August 12, 2014

1960: Unitas to Moore TD Passes Propel Colts to Rout of College All-Stars

The 27th annual College All-Star Game on August 12, 1960 featured the Baltimore Colts, back for a second straight year after repeating as NFL champions, against an All-Star team coached by Otto Graham, former star pro quarterback and now head coach at the Coast Guard Academy.

The Colts, under Head Coach Weeb Ewbank, had a productive passing attack that featured QB Johnny Unitas, HB Lenny Moore, and end Raymond Berry. The defense was strong and had shut the All-Stars down in a 29-0 win in ’59.

Graham, who was coaching the All-Stars for the third consecutive year, had a roster that included future pro stars in Southern Methodist QB Don Meredith, fullbacks Dick Bass of the College of the Pacific and Don Perkins from New Mexico, Vanderbilt HB Tom Moore, ends Carroll Dale from Virginia Tech and Gail Cogdill of Washington State, and Georgia Tech C/LB Maxie Baughan.

There were 70,000 fans in attendance on a warm, moonlit Friday night. On their second possession of the game, the Colts rolled 69 yards in seven plays that culminated in Johnny Unitas tossing a four-yard touchdown pass to Lenny Moore. Steve Myhra added the extra point.

Down by 7-0, the All-Stars responded with an impressive series. Don Meredith connected with Dick Bass on a screen pass for 30 yards and, after Bass carried for nine more yards, a pass interference penalty put the ball on the Baltimore five yard line. However, Meredith fumbled and DE Gino Marchetti recovered for the Colts to end the threat. The Colts then proceeded to drive 95 yards to another Unitas-to-Moore TD, this time covering three yards, and Myhra’s PAT made it 14-0.

Before the half was over, Baltimore took complete control. Myhra booted a 38-yard field goal and then Unitas connected with Moore for a third touchdown of 14 yards. The pro champs had a comfortable 24-0 lead at halftime.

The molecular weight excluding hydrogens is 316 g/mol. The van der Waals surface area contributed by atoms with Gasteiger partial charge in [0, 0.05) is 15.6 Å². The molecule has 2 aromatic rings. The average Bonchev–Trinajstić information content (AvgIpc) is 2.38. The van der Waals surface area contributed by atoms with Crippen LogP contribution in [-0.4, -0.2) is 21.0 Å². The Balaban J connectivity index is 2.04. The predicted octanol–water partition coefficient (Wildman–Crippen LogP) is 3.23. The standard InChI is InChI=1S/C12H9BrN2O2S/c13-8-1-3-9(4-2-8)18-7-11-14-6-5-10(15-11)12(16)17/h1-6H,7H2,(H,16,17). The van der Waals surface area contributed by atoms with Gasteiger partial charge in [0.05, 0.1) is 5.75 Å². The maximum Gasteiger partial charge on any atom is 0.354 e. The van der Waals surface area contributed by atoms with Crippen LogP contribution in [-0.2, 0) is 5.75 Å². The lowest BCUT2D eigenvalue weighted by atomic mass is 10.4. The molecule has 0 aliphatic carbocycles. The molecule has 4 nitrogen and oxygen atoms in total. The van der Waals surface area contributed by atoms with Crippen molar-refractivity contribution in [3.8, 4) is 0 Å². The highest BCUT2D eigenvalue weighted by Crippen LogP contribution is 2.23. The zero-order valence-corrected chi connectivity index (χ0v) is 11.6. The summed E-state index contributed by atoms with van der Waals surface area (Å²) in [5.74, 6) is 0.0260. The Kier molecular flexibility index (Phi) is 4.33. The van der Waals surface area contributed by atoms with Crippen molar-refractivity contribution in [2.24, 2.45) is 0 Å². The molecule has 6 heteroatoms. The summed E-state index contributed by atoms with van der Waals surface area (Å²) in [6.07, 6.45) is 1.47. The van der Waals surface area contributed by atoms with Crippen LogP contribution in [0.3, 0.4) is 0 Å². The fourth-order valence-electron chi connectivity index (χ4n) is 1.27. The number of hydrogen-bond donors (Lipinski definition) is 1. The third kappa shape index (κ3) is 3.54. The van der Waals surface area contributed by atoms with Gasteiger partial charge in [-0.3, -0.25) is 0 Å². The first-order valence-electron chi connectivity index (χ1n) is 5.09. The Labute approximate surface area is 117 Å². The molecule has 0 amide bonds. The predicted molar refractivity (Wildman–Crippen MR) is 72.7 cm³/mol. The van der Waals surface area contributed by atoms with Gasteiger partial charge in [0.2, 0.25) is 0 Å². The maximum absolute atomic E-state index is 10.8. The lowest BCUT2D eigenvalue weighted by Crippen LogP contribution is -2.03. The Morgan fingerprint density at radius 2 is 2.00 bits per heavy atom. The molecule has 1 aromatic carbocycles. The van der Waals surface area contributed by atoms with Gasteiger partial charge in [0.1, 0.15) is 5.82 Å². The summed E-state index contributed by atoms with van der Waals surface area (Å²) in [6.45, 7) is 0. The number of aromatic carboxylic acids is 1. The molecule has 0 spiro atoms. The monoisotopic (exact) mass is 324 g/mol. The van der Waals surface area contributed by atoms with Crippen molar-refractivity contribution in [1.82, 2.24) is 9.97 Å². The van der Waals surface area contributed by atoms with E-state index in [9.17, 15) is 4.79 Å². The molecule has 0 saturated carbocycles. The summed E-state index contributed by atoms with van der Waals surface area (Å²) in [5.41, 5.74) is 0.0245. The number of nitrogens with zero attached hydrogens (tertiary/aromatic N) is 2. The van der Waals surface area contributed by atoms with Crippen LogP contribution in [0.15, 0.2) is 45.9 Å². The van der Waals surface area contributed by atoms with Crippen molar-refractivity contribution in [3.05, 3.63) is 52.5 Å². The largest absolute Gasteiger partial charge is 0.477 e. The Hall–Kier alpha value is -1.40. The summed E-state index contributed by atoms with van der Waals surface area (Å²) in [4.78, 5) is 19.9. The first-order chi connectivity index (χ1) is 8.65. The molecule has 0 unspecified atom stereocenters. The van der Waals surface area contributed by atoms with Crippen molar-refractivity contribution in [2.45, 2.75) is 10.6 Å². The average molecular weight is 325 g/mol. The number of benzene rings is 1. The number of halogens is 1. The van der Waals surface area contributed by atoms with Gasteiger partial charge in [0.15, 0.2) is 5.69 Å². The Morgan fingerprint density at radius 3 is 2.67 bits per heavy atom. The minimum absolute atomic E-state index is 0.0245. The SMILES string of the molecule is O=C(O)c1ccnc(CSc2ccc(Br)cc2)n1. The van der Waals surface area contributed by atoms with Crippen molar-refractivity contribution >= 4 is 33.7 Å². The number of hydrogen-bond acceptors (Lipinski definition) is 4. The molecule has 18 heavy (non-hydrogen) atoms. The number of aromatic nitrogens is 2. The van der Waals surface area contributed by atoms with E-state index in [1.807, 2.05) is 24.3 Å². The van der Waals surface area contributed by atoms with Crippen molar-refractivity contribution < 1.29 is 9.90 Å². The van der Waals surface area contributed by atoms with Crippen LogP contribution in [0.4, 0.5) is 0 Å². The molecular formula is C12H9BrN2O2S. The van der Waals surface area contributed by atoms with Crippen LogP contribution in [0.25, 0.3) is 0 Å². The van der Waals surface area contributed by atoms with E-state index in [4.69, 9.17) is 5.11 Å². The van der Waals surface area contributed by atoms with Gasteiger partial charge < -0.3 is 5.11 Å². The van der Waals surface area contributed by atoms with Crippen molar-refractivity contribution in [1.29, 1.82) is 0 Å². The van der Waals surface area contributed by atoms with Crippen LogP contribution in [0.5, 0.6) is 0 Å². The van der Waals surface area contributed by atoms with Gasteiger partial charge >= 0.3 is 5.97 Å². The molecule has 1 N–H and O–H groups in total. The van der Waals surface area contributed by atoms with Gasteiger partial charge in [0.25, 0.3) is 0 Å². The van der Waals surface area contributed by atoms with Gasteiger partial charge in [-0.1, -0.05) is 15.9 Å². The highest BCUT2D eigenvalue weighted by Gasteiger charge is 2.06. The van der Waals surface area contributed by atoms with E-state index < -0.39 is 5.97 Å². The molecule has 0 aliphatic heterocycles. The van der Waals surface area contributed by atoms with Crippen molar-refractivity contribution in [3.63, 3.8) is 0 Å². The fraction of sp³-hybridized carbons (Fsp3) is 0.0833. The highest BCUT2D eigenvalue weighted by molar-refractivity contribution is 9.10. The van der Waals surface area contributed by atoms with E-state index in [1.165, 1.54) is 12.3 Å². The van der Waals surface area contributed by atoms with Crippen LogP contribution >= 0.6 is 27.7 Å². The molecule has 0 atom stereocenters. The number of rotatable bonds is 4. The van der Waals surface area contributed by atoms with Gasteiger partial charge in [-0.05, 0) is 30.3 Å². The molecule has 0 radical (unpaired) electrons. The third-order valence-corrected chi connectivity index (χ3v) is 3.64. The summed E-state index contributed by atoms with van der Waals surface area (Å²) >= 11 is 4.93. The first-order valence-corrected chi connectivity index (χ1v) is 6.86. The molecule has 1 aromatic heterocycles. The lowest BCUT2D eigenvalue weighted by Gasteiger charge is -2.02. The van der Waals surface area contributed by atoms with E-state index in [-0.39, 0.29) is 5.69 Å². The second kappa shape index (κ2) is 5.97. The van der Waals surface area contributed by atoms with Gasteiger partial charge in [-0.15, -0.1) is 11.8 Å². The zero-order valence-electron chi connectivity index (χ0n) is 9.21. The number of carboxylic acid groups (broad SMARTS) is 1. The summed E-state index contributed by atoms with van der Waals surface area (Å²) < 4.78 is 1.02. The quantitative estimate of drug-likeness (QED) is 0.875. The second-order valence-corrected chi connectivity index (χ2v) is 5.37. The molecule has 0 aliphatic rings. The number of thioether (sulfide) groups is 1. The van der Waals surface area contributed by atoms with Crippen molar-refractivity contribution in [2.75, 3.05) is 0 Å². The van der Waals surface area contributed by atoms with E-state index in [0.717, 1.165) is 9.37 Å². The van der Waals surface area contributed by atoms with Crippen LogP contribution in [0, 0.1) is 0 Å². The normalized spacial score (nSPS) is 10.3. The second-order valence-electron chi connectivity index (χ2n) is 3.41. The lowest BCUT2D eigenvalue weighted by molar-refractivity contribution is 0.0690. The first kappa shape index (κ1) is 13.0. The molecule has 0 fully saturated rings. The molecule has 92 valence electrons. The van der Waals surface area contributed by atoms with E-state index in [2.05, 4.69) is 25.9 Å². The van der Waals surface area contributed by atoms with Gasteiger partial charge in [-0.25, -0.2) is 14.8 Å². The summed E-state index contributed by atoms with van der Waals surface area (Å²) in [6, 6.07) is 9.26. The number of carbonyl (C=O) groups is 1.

With the game well in hand, Unitas was relieved early in the third quarter by backup QB Ray Brown. The defense put more points on the board when Notre Dame QB George Izo was tossed for a safety by DE Don Joyce and DT Gene “Big Daddy” Lipscomb.

While Gail Cogdill made some good catches for the All-Stars, the running game was kept in check by the savvy Baltimore defense and quarterbacks Meredith, Izo, and Pete Hall of Marquette faced heavy pressure throughout the contest.

Myhra kicked a 27-yard field goal that padded the Baltimore lead to 29-0 after three quarters. Early in the fourth quarter, the All-Stars finally avoided a shutout when Meredith threw a short pass to HB Prentice Gautt of Oklahoma who took off for a 60-yard touchdown. Mississippi’s Bob Khayat added the extra point.

That was all the excitement the collegians would muster, however. Myhra kicked one more field goal, of 26 yards, and once again the Colts were comfortable winners by a final score of 32-7.

Baltimore outgained the All-Stars by 416 yards to 128. The All-Stars managed just 13 yards on the ground and turned the ball over four times, to one turnover by the Colts. Johnny Unitas completed 17 of 29 passes for 237 yards while ends Raymond Berry and Jim Mutscheller combined for nine catches and 153 yards.

Don Meredith (pictured at right) was the most productive of the All-Star quarterbacks, completing 8 of 20 throws for 156 yards and the lone TD. Gail Cogdill made five catches for 64 yards to make him the offensive star for the collegians.

The only downside for the Colts was a broken hand suffered by the All-Pro OT Jim Parker, but he was back in action by the time the regular season came around. Baltimore got off to a 6-2 start but, with a deficient running attack, faded down the stretch to end up at 6-6.

Don Meredith joined the expansion Dallas Cowboys, where he played for nine years and was chosen to the Pro Bowl three times. Gail Cogdill had a stellar rookie season for the Detroit Lions and also went to the Pro Bowl three times over the course of eleven years as a pro.

The win for the Colts put the pro champs ahead in the series by 17 to 8 with two ties, with lopsided results such as that in 1960 becoming more of the norm.